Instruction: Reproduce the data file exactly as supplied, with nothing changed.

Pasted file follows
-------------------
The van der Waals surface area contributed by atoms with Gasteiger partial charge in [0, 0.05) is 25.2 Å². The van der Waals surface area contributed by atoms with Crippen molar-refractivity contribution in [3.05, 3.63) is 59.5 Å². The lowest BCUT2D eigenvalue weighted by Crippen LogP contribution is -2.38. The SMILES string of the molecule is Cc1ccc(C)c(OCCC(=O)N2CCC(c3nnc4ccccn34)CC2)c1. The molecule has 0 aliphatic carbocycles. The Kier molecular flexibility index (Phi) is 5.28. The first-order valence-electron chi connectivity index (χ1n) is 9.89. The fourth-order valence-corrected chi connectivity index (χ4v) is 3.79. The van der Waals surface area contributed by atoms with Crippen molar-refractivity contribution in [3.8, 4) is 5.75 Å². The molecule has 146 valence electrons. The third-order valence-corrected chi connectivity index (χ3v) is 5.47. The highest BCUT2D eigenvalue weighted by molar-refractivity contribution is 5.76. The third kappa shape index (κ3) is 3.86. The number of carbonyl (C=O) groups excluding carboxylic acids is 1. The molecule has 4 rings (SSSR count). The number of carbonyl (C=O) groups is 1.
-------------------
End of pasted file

The van der Waals surface area contributed by atoms with Gasteiger partial charge in [0, 0.05) is 25.2 Å². The van der Waals surface area contributed by atoms with Crippen molar-refractivity contribution in [3.05, 3.63) is 59.5 Å². The lowest BCUT2D eigenvalue weighted by Crippen LogP contribution is -2.38. The SMILES string of the molecule is Cc1ccc(C)c(OCCC(=O)N2CCC(c3nnc4ccccn34)CC2)c1. The molecule has 0 aliphatic carbocycles. The Kier molecular flexibility index (Phi) is 5.28. The first-order valence-electron chi connectivity index (χ1n) is 9.89. The fourth-order valence-corrected chi connectivity index (χ4v) is 3.79. The van der Waals surface area contributed by atoms with Crippen molar-refractivity contribution in [3.8, 4) is 5.75 Å². The molecule has 146 valence electrons. The third-order valence-corrected chi connectivity index (χ3v) is 5.47. The highest BCUT2D eigenvalue weighted by molar-refractivity contribution is 5.76. The third kappa shape index (κ3) is 3.86. The number of carbonyl (C=O) groups excluding carboxylic acids is 1. The molecule has 4 rings (SSSR count). The number of carbonyl (C=O) groups is 1.